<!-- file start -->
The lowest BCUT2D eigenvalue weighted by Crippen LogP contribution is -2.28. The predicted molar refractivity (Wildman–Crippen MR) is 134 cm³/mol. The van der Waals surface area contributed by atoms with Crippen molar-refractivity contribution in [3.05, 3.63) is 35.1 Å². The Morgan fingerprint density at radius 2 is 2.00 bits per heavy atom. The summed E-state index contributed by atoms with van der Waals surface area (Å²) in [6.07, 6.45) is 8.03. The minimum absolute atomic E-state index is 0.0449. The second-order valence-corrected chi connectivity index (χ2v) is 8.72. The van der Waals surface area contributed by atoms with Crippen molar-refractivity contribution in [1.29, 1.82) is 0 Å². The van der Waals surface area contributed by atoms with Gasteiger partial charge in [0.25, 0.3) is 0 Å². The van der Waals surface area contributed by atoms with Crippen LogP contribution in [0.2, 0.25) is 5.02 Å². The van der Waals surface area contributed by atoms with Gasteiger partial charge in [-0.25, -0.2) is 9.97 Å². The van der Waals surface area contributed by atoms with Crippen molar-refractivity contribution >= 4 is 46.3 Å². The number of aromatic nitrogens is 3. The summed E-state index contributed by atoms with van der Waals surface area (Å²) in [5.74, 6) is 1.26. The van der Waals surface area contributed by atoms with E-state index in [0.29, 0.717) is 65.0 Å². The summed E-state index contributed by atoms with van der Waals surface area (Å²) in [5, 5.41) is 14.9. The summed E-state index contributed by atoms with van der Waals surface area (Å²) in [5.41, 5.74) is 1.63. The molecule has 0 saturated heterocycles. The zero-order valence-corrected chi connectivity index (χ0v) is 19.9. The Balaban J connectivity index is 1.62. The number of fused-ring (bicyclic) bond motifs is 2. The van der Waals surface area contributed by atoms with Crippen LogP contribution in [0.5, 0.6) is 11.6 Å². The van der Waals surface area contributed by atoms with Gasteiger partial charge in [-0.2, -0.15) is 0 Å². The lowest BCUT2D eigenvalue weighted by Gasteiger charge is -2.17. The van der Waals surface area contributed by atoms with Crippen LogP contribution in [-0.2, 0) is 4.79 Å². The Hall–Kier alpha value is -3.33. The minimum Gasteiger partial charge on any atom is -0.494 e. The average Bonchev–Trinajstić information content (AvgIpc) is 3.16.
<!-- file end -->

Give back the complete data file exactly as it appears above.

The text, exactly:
The lowest BCUT2D eigenvalue weighted by Crippen LogP contribution is -2.28. The predicted molar refractivity (Wildman–Crippen MR) is 134 cm³/mol. The van der Waals surface area contributed by atoms with Crippen molar-refractivity contribution in [3.05, 3.63) is 35.1 Å². The Morgan fingerprint density at radius 2 is 2.00 bits per heavy atom. The summed E-state index contributed by atoms with van der Waals surface area (Å²) in [6.07, 6.45) is 8.03. The minimum absolute atomic E-state index is 0.0449. The second-order valence-corrected chi connectivity index (χ2v) is 8.72. The van der Waals surface area contributed by atoms with Crippen molar-refractivity contribution in [1.29, 1.82) is 0 Å². The van der Waals surface area contributed by atoms with Gasteiger partial charge in [0.25, 0.3) is 0 Å². The van der Waals surface area contributed by atoms with Crippen LogP contribution in [0.2, 0.25) is 5.02 Å². The van der Waals surface area contributed by atoms with Gasteiger partial charge in [-0.25, -0.2) is 9.97 Å². The van der Waals surface area contributed by atoms with Crippen molar-refractivity contribution >= 4 is 46.3 Å². The number of aromatic nitrogens is 3. The summed E-state index contributed by atoms with van der Waals surface area (Å²) in [5.74, 6) is 1.26. The van der Waals surface area contributed by atoms with E-state index in [0.29, 0.717) is 65.0 Å². The summed E-state index contributed by atoms with van der Waals surface area (Å²) in [5, 5.41) is 14.9. The summed E-state index contributed by atoms with van der Waals surface area (Å²) in [5.41, 5.74) is 1.63. The molecule has 0 saturated heterocycles. The zero-order valence-corrected chi connectivity index (χ0v) is 19.9. The Balaban J connectivity index is 1.62. The number of fused-ring (bicyclic) bond motifs is 2. The van der Waals surface area contributed by atoms with Crippen LogP contribution in [0.5, 0.6) is 11.6 Å². The van der Waals surface area contributed by atoms with Gasteiger partial charge in [-0.2, -0.15) is 0 Å². The lowest BCUT2D eigenvalue weighted by Gasteiger charge is -2.17. The van der Waals surface area contributed by atoms with Crippen LogP contribution in [-0.2, 0) is 4.79 Å². The Hall–Kier alpha value is -3.33. The minimum Gasteiger partial charge on any atom is -0.494 e. The average Bonchev–Trinajstić information content (AvgIpc) is 3.16.